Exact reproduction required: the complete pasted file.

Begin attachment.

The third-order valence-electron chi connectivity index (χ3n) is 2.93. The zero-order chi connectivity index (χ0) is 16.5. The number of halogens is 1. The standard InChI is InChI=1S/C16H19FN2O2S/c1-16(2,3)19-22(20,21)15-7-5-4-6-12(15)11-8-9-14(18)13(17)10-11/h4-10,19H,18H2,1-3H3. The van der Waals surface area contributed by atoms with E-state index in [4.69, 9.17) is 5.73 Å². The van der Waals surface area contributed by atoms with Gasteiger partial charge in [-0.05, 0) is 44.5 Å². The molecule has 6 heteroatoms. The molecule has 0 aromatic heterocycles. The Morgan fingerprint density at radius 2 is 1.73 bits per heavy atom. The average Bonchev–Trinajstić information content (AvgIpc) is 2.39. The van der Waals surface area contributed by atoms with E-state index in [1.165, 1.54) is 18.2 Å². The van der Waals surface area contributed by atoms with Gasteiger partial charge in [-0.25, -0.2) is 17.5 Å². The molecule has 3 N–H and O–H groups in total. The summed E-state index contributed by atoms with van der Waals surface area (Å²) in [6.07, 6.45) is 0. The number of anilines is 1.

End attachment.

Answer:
The third-order valence-electron chi connectivity index (χ3n) is 2.93. The zero-order chi connectivity index (χ0) is 16.5. The number of halogens is 1. The standard InChI is InChI=1S/C16H19FN2O2S/c1-16(2,3)19-22(20,21)15-7-5-4-6-12(15)11-8-9-14(18)13(17)10-11/h4-10,19H,18H2,1-3H3. The van der Waals surface area contributed by atoms with E-state index in [4.69, 9.17) is 5.73 Å². The van der Waals surface area contributed by atoms with Gasteiger partial charge in [-0.05, 0) is 44.5 Å². The molecule has 6 heteroatoms. The molecule has 0 aromatic heterocycles. The Morgan fingerprint density at radius 2 is 1.73 bits per heavy atom. The average Bonchev–Trinajstić information content (AvgIpc) is 2.39. The van der Waals surface area contributed by atoms with E-state index in [1.165, 1.54) is 18.2 Å². The van der Waals surface area contributed by atoms with Gasteiger partial charge in [-0.25, -0.2) is 17.5 Å². The molecule has 3 N–H and O–H groups in total. The summed E-state index contributed by atoms with van der Waals surface area (Å²) in [6.07, 6.45) is 0. The number of anilines is 1.